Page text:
Charlie Brown revisited.

I don’t like to recycle old blog posts but this one is a must. It is the time of year when I am all teached out and like to show the class some appreciation for their hard work.  Last year I forgot about Charlie Brown but this year I remembered and loved it all over again.

There are a lot of truths in that little 25 minute movie.

I wrote about it back in Trinidad in December 2008.

Lessons from Mr. Charlie Brown

Perhaps mean grownups were once just mean children.

 

Why is it so hard? It should be so simple. The answer is this. Just be nice.  This works for everything. The smile at a colleague, the have a good day, the can I help you? The lending a student some money, the bringing a toy in for the toy drive, the throwing the best birthday party for your kids, the surprise dinner party, the little thoughtful acts that make the world go round. It does not include the crabby guy on the phone who doesn’t give a damn, the people who cut off the old people’s heating in the dead cold of winter, the nasty immigration officers who make you feel like you are doing them a favour coming into their country, the lazy rip off artists who run a scam, the lawyers who watch the bottom line and miss the humanity, the guys with guns that storm hotels, the police that hit teenagers, the fanatics that bomb houses of prayer, the parents who never talk to their kids, the teachers who put down kids and ruin a dream, the kids who write on walls and ruin a life.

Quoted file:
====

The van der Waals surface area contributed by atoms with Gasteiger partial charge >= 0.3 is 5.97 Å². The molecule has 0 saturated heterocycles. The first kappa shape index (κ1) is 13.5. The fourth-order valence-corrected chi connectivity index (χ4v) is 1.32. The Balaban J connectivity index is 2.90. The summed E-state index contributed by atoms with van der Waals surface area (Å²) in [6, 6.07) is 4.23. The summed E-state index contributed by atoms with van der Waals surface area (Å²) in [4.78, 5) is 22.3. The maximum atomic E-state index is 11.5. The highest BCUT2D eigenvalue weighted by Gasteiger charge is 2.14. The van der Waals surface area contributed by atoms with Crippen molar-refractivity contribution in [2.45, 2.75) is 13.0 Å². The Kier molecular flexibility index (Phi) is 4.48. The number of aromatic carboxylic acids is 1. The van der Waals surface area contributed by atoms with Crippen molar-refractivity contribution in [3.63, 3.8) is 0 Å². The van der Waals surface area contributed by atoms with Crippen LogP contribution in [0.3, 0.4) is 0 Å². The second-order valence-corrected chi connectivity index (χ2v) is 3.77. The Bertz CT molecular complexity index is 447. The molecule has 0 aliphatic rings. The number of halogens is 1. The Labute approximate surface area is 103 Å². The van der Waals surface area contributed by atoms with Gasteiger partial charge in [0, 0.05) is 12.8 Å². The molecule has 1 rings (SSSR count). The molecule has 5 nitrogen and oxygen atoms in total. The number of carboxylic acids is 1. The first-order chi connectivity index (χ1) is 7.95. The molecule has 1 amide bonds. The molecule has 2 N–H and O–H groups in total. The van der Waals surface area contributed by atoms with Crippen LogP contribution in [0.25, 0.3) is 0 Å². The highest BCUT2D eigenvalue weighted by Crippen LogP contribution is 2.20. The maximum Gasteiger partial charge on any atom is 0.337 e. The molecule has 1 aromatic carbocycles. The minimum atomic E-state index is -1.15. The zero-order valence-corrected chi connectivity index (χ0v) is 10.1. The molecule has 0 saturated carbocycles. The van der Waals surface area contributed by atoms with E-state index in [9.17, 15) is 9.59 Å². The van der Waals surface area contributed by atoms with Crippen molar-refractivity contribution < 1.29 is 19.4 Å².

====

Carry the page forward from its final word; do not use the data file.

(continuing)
Last night I watched a Charlie Brown Christmas. I had forgotten what a gem this cartoon was. First of all they feature the voices of real children rather than adults trying to sound like children. The writing cleverly reflects the real way that people speak, particularly children who are often painfully honest with each other. They have not yet installed the “filter” that enables them to edit out the brutally honest and often rude comments. It is a fact; if you want to know the truth about how you look in that dress, ask a child.

In the Charlie Brown Christmas the kids all are mean to Charlie Brown, berating him for never doing anything right. Of course they ultimately learn that it pays to be nice to one another. When his little tree becomes beautiful the children realize they were wrong yet there is no fast moral where Charlie “rubs it in.” They just begin to enjoy the true spirit of Christmas once they begin to sing together. Each character is charming in their own way because we can see ourselves in at least one of them.  Each one is eminently human.  They are not particularly kind to each other because they have not yet learned how important it is. We have our filters. We should know better. We are grown ups and it is a simple as just being kind. When we watch Lucy taunting Charlie Brown we cringe and laugh because we know it is wrong.

The original post with pictures  is here.

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